Water and sanitation

Children in Moung district, Battambang province, wash their hands with soap and water. Photo by WorldFish Cambodia, taken on 08 November 2018. Licensed under (CC BY-ND 2.0).

Recognized as a global crisis, the United Nations has included water and sanitation in Sustainable Development Goal 6, ensuring water and sanitation access for all. As one of the fast-growing economies in Asia, Cambodia has made tangible progress in various social development sectors, including poverty reduction, access to healthcare services, and education. However, the water and sanitation crisis remains challenging, especially for rural residents. The country has experienced notable progress toward safe water and sanitation over the past decades, but the work is far from complete.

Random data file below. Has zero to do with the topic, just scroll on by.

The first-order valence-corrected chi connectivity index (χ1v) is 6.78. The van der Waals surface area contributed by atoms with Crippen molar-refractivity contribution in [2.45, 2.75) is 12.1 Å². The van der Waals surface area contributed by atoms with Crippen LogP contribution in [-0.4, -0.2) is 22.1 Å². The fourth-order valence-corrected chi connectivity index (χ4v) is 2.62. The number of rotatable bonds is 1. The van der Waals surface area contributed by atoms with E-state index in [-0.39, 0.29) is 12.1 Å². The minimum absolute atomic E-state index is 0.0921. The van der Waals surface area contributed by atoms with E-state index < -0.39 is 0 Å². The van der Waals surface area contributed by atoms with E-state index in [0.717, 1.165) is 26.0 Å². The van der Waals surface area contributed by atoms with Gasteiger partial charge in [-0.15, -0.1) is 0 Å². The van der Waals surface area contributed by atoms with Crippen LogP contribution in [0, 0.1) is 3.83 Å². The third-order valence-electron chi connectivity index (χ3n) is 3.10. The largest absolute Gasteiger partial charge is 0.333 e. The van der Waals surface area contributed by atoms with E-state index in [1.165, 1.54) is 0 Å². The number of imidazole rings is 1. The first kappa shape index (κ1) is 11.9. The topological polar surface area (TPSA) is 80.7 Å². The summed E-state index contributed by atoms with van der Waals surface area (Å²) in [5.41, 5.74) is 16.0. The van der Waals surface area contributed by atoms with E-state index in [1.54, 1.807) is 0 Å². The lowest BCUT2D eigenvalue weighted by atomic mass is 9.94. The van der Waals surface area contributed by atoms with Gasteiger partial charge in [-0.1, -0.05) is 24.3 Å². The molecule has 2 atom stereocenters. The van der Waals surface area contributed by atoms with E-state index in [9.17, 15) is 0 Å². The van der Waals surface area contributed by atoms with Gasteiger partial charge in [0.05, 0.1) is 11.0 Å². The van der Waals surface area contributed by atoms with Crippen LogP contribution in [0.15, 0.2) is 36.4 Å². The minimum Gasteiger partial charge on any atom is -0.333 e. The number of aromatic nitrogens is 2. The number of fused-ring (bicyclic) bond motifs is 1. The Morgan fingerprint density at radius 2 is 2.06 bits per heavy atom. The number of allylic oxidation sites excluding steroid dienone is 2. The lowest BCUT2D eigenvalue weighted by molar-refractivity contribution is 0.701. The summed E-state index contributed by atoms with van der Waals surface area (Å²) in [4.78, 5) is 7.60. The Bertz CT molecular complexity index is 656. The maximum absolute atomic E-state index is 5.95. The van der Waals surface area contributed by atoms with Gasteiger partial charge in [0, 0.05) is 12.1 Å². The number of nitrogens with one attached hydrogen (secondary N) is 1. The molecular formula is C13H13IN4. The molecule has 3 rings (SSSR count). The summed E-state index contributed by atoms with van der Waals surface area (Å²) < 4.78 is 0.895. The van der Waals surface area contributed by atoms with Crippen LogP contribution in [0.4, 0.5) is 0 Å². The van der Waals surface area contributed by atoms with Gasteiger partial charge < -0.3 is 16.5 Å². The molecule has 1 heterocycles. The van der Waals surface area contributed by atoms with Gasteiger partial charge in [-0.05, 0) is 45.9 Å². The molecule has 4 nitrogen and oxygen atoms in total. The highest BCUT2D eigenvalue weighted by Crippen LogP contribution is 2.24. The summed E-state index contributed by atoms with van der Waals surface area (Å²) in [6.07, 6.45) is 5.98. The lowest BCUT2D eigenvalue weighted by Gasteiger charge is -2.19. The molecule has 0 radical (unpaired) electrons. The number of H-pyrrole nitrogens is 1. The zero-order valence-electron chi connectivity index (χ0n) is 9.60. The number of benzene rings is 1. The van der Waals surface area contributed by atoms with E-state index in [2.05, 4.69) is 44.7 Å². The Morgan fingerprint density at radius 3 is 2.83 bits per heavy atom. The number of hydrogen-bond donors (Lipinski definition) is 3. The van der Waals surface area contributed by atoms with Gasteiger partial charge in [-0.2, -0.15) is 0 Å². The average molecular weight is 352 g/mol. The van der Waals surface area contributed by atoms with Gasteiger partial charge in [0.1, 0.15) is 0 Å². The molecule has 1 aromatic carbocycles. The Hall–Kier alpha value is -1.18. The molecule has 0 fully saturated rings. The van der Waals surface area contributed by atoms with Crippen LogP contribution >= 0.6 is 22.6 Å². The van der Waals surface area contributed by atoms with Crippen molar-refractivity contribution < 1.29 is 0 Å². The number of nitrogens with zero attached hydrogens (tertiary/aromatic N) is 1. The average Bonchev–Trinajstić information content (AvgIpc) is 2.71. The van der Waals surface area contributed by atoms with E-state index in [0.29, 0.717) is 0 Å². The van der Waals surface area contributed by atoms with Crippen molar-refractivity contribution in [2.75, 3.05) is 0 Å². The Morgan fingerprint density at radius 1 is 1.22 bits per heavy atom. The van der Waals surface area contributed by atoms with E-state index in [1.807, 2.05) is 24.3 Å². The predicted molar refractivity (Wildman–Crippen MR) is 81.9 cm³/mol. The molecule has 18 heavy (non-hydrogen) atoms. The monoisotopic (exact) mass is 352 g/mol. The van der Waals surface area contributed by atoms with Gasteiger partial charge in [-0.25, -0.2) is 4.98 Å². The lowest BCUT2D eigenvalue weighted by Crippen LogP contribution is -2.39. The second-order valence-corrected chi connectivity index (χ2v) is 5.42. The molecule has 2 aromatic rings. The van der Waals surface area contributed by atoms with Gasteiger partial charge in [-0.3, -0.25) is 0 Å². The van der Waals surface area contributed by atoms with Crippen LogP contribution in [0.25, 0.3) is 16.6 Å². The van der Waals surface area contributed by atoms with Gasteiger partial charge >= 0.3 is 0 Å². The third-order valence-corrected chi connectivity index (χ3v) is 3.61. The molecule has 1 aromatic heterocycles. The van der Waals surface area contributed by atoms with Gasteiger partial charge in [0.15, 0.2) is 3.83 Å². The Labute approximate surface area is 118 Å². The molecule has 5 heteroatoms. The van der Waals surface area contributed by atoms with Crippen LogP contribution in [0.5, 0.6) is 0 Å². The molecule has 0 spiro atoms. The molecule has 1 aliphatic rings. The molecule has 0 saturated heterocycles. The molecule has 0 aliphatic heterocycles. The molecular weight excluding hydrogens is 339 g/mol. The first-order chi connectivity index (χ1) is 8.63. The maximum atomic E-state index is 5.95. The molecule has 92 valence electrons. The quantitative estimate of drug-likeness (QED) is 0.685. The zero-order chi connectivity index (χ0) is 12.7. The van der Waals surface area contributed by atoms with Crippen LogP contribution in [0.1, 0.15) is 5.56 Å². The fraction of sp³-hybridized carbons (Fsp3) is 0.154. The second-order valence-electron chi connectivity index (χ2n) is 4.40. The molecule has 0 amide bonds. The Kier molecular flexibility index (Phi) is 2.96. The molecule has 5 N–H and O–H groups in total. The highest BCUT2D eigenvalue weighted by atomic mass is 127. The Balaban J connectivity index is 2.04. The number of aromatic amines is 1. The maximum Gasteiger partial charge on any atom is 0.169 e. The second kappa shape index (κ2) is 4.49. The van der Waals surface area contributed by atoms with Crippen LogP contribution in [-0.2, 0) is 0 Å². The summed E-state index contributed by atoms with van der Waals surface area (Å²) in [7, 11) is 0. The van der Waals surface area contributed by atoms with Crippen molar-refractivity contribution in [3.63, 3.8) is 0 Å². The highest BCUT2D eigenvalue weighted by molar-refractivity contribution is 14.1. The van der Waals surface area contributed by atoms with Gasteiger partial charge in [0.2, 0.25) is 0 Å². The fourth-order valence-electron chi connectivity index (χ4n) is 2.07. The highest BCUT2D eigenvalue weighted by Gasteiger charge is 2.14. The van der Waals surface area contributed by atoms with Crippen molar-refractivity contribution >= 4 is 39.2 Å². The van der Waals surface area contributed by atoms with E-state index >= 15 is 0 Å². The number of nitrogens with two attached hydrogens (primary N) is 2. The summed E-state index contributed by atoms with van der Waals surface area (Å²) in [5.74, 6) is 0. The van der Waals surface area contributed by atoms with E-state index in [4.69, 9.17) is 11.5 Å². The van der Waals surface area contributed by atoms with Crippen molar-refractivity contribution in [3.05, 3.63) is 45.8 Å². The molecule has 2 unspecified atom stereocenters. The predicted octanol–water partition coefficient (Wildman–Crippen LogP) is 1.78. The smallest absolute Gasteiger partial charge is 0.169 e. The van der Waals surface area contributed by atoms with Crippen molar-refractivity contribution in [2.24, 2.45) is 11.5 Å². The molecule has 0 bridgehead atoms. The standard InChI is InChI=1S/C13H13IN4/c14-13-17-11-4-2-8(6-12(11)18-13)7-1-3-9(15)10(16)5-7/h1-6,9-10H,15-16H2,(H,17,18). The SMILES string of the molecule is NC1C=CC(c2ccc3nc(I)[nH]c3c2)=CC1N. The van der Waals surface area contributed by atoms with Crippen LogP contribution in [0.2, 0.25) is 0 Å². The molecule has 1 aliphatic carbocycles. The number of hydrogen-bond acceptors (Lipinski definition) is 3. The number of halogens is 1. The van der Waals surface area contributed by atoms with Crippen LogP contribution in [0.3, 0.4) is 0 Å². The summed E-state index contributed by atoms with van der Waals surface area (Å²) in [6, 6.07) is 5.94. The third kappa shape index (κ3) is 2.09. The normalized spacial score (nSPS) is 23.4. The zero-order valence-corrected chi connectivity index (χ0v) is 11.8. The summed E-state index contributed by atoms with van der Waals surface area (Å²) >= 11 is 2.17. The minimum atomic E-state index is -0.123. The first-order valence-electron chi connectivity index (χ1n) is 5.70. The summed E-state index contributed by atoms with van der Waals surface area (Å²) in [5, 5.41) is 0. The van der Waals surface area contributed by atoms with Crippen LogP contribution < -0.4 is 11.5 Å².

Access to water and sanitation

In Cambodia, there are huge differences and disparities in water access and sanitation between urban and rural areas. In 2020, only 27 percent of households have access to safely managed drinking water, 43 percent to basic drinking water, 13 percent to limited water access, 5.6 percent live on unimproved water sources, and 9.2 percent depending on surface water.1 Thanks to the rapid pace of urbanization, most urban populations enjoy safely managed and basic water access. Only 8 percent and less than 1 percent live on unimproved and surface water sources.2